A TV ad for the Dyson Pure Hot + Cool Fan, seen in April 2019, featured a voice-over that stated, "Pollutants can build up indoors. Gases, allergens and particles. So Dyson's purifying fan heaters use sensors to detect them, capturing them inside sealed HEPA and carbon filters to clean the air. Then project 290 litres per second to cool you or heat your whole room with purified air".
The ad showed a family in an open-plan flat, with a fan set at a short distance away from the end of the kitchen counter. The fan was shown from several different angles, straight on, from the side and from above. There was no cord visible in these shots, and there was no electrical outlet visible in the wall behind the fan.
The fan was shown rotating and projecting air around the perimeter of the kitchen, living and dining area. The following shot showed the fan in a different location on a light-coloured floor with a thin grey line leading into its base. Parallel to the fan on the other side of the screen was the end of a grey sofa with a grey carpet in front of it.
IssueThe complainant challenged whether the ad misleadingly implied that the fan was cordless.
Dyson Ltd said that the product was clearly shown in the ad as having a cord, which was distinguishable from both the floor and the rug depicted on the opposite of the image. They did not believe there was any reasonable prospect of the average consumer being misled into thinking the product was cordless.
They said that the product was the latest iteration of Dyson’s purifiers, which had been available on the UK market for around four years. Those products were in turn an evolution of Dyson’s fans, which had been sold in the UK for over a decade. None of those products had ever been cordless nor been advertised as being so. They were not aware that any major manufacturer marketed a cordless purifier in the UK. As such, if Dyson were to create a cordless purifier it was reasonable to assume that this would be one of the key features which they would advertise.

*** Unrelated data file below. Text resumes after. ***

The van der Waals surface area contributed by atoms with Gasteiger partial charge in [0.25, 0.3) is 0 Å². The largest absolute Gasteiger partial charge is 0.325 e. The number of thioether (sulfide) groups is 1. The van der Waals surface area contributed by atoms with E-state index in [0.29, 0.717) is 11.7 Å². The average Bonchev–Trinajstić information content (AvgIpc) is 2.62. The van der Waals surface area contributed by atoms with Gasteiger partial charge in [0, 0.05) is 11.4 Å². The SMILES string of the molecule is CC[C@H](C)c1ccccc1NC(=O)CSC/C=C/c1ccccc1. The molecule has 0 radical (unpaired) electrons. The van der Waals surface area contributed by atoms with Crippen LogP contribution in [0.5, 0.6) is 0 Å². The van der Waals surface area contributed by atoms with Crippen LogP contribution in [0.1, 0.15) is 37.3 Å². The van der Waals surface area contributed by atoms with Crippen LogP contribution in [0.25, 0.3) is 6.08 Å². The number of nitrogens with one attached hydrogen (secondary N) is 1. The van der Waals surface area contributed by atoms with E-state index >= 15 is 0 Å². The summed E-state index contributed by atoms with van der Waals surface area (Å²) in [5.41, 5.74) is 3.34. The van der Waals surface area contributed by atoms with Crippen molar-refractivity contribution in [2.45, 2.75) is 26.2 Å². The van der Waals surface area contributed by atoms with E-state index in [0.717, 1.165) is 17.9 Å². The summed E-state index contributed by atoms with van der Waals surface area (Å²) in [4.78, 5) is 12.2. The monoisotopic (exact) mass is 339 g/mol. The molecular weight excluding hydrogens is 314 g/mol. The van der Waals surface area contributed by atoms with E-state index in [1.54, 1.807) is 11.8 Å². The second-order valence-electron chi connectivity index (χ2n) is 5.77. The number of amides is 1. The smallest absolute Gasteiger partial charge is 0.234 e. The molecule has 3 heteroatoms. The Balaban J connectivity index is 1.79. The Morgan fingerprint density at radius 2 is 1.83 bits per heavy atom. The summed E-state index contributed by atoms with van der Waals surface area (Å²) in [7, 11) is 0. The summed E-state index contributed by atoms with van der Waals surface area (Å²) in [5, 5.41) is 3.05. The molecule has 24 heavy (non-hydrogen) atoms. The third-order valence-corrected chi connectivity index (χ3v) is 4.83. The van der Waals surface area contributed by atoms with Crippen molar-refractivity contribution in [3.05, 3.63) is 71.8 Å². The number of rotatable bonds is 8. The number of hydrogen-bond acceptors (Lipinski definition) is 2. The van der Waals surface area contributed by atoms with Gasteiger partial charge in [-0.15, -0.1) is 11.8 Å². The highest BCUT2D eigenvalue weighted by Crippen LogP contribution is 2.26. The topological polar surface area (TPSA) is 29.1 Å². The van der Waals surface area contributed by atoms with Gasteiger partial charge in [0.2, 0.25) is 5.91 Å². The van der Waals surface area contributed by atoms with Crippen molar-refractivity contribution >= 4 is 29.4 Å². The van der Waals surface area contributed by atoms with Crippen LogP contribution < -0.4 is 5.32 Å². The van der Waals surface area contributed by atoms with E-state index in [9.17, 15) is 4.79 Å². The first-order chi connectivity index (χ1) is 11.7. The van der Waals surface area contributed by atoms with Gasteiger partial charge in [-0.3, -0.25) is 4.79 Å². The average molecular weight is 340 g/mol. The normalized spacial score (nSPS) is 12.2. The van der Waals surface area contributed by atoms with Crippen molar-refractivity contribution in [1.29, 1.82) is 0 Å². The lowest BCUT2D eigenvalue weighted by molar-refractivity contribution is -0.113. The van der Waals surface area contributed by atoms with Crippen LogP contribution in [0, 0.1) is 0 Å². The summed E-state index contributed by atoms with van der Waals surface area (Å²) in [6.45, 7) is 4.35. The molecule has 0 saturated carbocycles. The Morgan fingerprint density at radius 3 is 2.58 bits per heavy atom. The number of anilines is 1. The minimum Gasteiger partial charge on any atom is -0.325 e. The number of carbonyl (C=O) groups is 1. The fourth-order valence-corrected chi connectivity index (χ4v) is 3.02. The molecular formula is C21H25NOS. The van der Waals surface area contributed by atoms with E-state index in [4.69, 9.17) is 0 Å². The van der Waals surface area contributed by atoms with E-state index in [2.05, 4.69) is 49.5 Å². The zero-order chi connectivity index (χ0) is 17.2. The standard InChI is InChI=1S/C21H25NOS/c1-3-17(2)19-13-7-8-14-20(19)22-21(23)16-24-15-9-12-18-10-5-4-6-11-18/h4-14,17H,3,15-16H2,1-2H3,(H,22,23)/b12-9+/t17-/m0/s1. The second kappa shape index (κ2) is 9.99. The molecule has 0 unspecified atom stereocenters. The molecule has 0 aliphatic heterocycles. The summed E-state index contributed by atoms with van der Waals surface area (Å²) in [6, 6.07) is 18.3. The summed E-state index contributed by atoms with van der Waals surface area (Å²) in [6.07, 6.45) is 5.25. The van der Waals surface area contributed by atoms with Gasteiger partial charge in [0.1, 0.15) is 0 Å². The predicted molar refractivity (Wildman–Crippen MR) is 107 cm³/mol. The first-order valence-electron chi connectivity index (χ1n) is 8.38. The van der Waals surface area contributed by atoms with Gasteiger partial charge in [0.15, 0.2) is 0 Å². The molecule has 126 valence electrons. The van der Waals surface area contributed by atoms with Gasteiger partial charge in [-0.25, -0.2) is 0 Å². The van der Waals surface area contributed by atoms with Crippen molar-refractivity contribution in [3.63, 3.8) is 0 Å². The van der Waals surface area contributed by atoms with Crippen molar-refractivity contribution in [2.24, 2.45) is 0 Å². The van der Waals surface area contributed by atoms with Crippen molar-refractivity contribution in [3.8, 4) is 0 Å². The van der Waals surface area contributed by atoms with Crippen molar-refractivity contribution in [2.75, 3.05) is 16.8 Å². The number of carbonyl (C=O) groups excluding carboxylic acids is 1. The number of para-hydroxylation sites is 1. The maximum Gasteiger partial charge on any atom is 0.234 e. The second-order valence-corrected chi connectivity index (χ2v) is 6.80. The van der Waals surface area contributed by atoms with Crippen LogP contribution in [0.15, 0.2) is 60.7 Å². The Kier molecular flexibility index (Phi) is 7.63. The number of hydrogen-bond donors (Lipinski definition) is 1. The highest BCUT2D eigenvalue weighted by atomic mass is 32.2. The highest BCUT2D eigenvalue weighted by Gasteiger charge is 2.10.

Clearcast said that the mains lead was visible in the end shot. They said that Dyson had invested heavily in cordless products, for example their vacuum range, with which the average viewer would be very familiar. So one could be confident that if the product was cordless in a sector not know for cordless products Dyson would advertise the fact. They said that there was no benefit in having a cordless fan given it could cover such a wide area and there was no need for movement, unlike with a vacuum cleaner. Similarly there was no benefit in having a cordless television, and they did not routinely establish cables running from televisions.
The ad included several scenes in which the fan was shown from different angles standing next to the end of a kitchen counter, in the manner in which it might be used in a real home. The ASA noted that there was no cord or electrical outlets visible in this part of the ad. We considered that if the fan had a cord that plugged into the mains electricity, viewers would expect to be able to see it in those shots.
We acknowledged that the final shot showed a cord leading from the base of the fan. However, it was very thin and coloured grey on a light background. Furthermore, the cord was the same colour, thickness and approximately the same length as the edge of the carpet which appeared opposite it on the screen. For those reasons, we considered that it could be easily missed and seen as part of the background by viewers. We concluded that, overall, the ad was likely to give consumers the misleading impression that the fan was cordless, and therefore that it breached the Code.
The ad breached BCAP Code rules 3.1 and 3.2 (Misleading advertising) and 3.10 (Qualification).
The ad must not be broadcast again in the form complained about. We told Dyson Ltd not to imply that their fans were cordless if that was not the case.